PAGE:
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Home / Science / News /  Ocean beds could be hosting 1.3 mil­lion tons of ‘sugar’, finds Study. Read here
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As scientific discoveries continue to amaze the living existence, scientists from Max Planck Institute for Marine Microbiology have found that the bed of large water bodies are replete with mountains of sugar- so much so that it was estimated to be equivalent to "32 Billion Cans Of Coke"!

Scientists found that there were heaps and heaps of sugar beneath seagrass meadows across the world's oceans. This is because Seagrass meadows are extremely efficient at capturing carbon, and are one of the world's top carbon capturing ecosystems.

The experts in their study further stated that one square kilo­metre of seagrass stores al­most twice as much car­bon as forests on land, and 35 times as fast.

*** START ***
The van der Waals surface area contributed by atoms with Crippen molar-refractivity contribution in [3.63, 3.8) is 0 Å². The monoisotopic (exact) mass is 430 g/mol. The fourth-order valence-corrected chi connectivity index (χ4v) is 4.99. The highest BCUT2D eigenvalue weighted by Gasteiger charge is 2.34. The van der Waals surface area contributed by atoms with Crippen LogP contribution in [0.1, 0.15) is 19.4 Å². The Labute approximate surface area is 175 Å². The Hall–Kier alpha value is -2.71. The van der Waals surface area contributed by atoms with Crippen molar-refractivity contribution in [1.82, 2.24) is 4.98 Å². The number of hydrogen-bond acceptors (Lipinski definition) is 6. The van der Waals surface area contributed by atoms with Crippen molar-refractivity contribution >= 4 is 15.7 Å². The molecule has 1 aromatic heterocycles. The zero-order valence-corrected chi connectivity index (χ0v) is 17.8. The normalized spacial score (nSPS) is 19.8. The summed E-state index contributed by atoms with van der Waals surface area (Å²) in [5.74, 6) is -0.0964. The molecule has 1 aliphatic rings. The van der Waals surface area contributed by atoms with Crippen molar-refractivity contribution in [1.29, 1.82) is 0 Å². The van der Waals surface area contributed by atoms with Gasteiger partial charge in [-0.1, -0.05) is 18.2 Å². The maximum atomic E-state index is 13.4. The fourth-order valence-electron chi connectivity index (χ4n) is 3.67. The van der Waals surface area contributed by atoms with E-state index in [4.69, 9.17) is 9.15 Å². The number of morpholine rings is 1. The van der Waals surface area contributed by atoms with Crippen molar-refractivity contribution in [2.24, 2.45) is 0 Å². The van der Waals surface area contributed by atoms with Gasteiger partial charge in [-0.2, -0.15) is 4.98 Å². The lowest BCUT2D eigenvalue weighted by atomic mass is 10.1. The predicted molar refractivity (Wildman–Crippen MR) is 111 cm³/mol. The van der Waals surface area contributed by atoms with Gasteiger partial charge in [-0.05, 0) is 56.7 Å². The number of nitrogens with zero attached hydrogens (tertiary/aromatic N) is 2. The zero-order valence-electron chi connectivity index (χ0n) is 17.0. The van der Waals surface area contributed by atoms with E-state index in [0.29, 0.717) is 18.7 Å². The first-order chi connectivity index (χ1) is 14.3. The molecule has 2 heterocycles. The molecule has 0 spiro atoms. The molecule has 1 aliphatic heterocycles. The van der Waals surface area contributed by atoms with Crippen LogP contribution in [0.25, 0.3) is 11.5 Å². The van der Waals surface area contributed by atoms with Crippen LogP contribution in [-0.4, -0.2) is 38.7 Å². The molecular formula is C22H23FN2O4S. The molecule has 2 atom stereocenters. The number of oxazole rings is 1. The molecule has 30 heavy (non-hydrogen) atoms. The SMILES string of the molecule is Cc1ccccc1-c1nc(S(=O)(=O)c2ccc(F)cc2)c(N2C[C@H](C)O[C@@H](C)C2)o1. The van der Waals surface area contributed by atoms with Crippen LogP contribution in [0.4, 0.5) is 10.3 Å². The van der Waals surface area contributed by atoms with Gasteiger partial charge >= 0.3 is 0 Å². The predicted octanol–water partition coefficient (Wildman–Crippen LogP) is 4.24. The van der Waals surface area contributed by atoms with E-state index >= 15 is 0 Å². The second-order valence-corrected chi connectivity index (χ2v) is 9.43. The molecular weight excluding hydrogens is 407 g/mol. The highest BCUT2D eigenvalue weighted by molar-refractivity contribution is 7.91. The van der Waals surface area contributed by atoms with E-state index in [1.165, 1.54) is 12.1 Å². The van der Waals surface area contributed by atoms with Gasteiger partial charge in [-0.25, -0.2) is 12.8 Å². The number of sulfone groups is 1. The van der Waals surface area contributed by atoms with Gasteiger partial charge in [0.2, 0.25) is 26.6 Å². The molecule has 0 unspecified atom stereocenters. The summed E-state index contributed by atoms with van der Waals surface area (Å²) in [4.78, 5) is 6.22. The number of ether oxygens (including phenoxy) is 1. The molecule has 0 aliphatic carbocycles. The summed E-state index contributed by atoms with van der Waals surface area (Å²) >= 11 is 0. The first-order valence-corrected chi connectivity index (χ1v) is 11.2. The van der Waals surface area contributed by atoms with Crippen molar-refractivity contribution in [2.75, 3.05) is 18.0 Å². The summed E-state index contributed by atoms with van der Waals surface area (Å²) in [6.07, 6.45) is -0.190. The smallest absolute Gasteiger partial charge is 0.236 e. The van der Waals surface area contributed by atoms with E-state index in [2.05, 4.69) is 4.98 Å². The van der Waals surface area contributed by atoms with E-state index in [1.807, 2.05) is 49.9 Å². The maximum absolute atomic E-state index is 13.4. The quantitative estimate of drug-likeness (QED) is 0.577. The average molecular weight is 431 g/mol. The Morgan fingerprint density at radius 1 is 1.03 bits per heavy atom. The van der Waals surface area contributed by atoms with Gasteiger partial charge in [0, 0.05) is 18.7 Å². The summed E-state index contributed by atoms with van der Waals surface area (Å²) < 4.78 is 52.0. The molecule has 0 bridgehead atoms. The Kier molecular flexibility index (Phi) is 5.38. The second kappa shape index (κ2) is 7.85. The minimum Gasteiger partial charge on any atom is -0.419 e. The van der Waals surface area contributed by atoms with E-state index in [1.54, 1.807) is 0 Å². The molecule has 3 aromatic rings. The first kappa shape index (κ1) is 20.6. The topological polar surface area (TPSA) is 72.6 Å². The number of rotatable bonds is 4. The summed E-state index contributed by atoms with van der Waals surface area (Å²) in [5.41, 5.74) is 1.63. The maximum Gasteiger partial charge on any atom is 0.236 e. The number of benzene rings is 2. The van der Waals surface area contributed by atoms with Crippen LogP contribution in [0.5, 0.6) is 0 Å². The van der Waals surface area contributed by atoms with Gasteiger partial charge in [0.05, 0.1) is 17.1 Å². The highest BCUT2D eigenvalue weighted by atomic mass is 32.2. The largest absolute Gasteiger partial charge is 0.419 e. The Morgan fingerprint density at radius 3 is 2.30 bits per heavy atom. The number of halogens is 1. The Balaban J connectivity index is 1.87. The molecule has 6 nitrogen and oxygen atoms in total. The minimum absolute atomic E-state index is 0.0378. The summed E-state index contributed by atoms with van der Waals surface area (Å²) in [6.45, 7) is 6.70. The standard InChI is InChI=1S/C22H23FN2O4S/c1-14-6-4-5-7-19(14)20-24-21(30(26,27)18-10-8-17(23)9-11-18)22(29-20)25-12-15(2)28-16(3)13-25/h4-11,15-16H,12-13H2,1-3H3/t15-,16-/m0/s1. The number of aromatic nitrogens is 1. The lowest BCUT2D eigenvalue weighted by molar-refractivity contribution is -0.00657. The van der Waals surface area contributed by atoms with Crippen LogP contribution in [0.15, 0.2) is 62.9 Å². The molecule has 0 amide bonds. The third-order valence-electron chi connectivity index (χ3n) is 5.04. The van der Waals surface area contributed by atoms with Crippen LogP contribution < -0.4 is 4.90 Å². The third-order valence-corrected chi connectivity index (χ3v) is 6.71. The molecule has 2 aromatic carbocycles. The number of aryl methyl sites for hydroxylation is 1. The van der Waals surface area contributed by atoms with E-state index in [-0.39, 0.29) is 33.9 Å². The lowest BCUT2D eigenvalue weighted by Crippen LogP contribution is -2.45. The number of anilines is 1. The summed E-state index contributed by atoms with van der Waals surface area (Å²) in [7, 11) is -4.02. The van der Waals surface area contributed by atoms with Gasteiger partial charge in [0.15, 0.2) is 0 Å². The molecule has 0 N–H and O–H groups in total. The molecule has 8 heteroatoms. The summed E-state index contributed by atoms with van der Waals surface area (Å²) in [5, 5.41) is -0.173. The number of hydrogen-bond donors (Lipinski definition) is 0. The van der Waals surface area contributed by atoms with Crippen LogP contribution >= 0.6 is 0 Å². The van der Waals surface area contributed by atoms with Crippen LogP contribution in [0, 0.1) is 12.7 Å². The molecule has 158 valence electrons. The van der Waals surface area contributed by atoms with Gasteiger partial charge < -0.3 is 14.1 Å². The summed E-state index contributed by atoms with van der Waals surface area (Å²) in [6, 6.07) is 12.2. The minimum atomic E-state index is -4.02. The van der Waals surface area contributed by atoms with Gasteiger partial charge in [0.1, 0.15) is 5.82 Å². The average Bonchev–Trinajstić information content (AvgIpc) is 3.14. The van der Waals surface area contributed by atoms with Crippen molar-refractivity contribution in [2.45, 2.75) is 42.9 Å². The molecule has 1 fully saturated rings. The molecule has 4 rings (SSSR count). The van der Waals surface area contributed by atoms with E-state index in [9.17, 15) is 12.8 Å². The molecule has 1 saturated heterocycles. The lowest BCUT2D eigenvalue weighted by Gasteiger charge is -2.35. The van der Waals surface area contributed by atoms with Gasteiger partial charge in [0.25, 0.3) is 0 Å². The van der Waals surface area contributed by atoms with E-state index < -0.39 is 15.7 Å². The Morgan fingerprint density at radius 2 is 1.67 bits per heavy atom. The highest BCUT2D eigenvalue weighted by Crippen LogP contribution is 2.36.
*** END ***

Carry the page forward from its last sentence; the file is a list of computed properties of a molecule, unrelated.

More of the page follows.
Therefore, when the seabed around these meadows were inspected, it was found to have massive amounts of sugar in their soil systems.

Manuel Liebeke, who is head of the research group siad that the massive amounts of sugar are about 80 times higher than previously measured in marine environments

“To put this into per­spect­ive: We es­tim­ate that world­wide there are between 0.6 and 1.3 mil­lion tons of sugar, mainly in the form of sucrose, in the seagrass rhizo­sphere…That is roughly comparable to the amount of sugar in 32 billion cans of coke!" he said.

While this is an extremely new discovery, seagrass meadows are among the most threatened habitats on Earth. According to the institute, they are rapidly declining in all oceans and up to a third of the world's seagrass may already be lost.

Liebke sheds some insight on this by saying, “Looking at how much blue carbon that is carbon captured by the world's ocean and coastal eco­systems is lost when seagrass communities are decimated, our research clearly shows: It is not only the seagrass itself, but also the large amounts of sucrose underneath live seagrasses that would res­ult in a loss of stored car­bon."

"Our calculations show that if the sucrose in the seagrass rhizo­sphere was degraded by microbes, at least 1.54 million tons of carbon dioxide would be released into the atmosphere world­wide…That's roughly equivalent to the amount of carbon dioxide emitted by 330,000 cars in a year." he added. 

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